Search Images Maps Play YouTube News Gmail Drive More »
Sign in
Screen reader users: click this link for accessible mode. Accessible mode has the same essential features but works better with your reader.


  1. Advanced Patent Search
Publication numberUS1925116 A
Publication typeGrant
Publication dateSep 5, 1933
Filing dateMay 15, 1929
Priority dateMay 15, 1929
Publication numberUS 1925116 A, US 1925116A, US-A-1925116, US1925116 A, US1925116A
InventorsHubert L Spence, Harry A Schwartz
Original AssigneeNat Malleable & Steel Castings
Export CitationBiBTeX, EndNote, RefMan
External Links: USPTO, USPTO Assignment, Espacenet
Differential graphitization of cast articles
US 1925116 A
Abstract  available in
Previous page
Next page
Claims  available in
Description  (OCR text may contain errors)

Sept. 5, 1933. H. L. SPENCE ET AL 1,925,116

DIFFERENTIAL GRAPHITIZATION OF CAST ARTICLES Filed May 15, 1929 mmmmzmmm A 0 fl' 7mm I I p i? g .D E g T4 g 44 p n y INVENTORS Hl/Bf/FT L. SPE/W'E BY HARRY A. SCHWARTZ ATToRNEa Patented Sept. 5, 1933 DIFFERENTIAL GRAPHITIZATION OF CAST ARTICLES Hubcrt *L; ,Sp ence, East Cleveland, and Harry A. Schwarti, Cleveland Heights, Ohio, assignors to National Malleable and Steel Castings Company, Cleveland, Ohio, a corporation of Ohio Application May 15, 1929. Serial No. 363,160 2 Claims. (Cl. 148-4) another portion, the head, must be extremely 1 hard and wear-resistant. An object of our invention is to prepare a cast article, one portion of which is of hard or substantially ungraphitized iron and another portion of which is of graphitized iron, and readily machinable. We accomplish this by subjecting the cast article to our novel procedure of controlling the degree of graphitization in each such portion. Another object is to produce an article having diiTerent degrees of machinability or hardness, which hardness may vary gradually throughout the length of the article. A further object is to decrease the time required to produce such articles. Other objects will become apparent.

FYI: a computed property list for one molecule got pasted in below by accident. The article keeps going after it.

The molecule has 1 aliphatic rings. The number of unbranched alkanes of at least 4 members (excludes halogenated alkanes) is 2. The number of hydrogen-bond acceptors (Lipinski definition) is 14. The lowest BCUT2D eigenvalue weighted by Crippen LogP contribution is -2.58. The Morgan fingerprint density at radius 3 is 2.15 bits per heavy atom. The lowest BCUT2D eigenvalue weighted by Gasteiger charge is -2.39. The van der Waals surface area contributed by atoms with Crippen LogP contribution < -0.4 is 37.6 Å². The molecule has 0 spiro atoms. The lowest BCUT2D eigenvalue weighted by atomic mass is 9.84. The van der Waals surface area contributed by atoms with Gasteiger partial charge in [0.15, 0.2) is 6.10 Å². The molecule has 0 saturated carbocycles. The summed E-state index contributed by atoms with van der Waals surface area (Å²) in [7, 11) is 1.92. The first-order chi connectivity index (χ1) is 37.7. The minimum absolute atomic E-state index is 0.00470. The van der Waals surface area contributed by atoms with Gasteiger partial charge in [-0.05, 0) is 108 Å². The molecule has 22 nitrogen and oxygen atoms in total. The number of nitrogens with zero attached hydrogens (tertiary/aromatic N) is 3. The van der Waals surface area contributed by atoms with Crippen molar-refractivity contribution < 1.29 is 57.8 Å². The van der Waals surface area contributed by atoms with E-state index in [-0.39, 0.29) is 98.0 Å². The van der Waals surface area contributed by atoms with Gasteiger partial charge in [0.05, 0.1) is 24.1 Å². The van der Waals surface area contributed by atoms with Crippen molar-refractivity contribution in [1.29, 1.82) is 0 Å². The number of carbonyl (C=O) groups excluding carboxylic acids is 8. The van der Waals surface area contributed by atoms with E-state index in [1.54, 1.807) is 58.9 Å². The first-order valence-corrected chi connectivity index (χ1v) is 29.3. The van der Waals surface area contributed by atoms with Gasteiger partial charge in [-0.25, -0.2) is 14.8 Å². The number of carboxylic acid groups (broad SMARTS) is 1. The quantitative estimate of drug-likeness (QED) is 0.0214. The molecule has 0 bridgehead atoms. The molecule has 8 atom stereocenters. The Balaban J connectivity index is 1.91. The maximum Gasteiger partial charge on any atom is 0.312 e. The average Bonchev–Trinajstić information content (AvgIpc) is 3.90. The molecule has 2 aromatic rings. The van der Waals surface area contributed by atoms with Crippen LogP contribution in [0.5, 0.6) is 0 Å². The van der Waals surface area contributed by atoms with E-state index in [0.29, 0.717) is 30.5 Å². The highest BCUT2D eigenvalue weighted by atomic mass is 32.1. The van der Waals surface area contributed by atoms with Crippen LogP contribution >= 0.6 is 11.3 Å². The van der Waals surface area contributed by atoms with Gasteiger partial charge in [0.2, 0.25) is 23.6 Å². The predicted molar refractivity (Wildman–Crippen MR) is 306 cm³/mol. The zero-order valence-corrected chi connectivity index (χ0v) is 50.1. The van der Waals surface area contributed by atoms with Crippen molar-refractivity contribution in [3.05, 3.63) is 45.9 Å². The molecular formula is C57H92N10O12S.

In describing our invention reference will be made particularly to its application to the production of valve tappets having heads which are of hard or substantially white iron and having stems of iron which is readily machinable. It is not intended, however, to restrict the use of our invention to the production of these articles, it being applicable wherever a differential hardness or machinability is desired.

In describing our invention, reference will be made to the diagrammatical drawing, in which:

Figure 1 represents a sectional view of a partition supporting a number of valve tappets.

Figure 2 represents a cross-sectional view of 40 the electric furnace, and

Figure 3 represents a cross-sectional view of a quenching tank.